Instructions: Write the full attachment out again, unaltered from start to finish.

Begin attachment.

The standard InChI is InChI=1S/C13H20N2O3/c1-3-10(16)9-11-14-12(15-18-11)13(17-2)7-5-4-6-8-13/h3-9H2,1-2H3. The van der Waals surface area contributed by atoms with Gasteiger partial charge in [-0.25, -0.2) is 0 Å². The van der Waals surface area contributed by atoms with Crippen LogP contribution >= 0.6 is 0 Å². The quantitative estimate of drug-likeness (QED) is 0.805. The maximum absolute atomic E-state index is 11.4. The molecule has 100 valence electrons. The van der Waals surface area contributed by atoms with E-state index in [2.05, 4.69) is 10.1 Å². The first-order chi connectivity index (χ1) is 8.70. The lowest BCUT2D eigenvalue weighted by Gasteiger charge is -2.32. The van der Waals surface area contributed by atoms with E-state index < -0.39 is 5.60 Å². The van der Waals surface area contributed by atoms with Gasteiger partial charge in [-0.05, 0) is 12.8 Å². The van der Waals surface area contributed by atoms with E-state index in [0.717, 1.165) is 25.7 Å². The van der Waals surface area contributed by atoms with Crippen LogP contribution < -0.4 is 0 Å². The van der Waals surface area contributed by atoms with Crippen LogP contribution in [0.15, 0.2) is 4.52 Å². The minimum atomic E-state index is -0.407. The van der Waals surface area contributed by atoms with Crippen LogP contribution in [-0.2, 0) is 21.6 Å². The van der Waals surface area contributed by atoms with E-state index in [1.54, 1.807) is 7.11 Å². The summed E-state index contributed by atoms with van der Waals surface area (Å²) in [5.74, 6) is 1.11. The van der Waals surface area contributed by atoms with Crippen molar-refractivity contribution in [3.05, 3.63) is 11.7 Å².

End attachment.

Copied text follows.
The standard InChI is InChI=1S/C13H20N2O3/c1-3-10(16)9-11-14-12(15-18-11)13(17-2)7-5-4-6-8-13/h3-9H2,1-2H3. The van der Waals surface area contributed by atoms with Gasteiger partial charge in [-0.25, -0.2) is 0 Å². The van der Waals surface area contributed by atoms with Crippen LogP contribution >= 0.6 is 0 Å². The quantitative estimate of drug-likeness (QED) is 0.805. The maximum absolute atomic E-state index is 11.4. The molecule has 100 valence electrons. The van der Waals surface area contributed by atoms with E-state index in [2.05, 4.69) is 10.1 Å². The first-order chi connectivity index (χ1) is 8.70. The lowest BCUT2D eigenvalue weighted by Gasteiger charge is -2.32. The van der Waals surface area contributed by atoms with E-state index < -0.39 is 5.60 Å². The van der Waals surface area contributed by atoms with Gasteiger partial charge in [-0.05, 0) is 12.8 Å². The van der Waals surface area contributed by atoms with E-state index in [0.717, 1.165) is 25.7 Å². The van der Waals surface area contributed by atoms with Crippen LogP contribution < -0.4 is 0 Å². The van der Waals surface area contributed by atoms with Crippen LogP contribution in [0.15, 0.2) is 4.52 Å². The minimum atomic E-state index is -0.407. The van der Waals surface area contributed by atoms with Crippen LogP contribution in [-0.2, 0) is 21.6 Å². The van der Waals surface area contributed by atoms with E-state index in [1.54, 1.807) is 7.11 Å². The summed E-state index contributed by atoms with van der Waals surface area (Å²) in [5.74, 6) is 1.11. The van der Waals surface area contributed by atoms with Crippen molar-refractivity contribution in [3.05, 3.63) is 11.7 Å².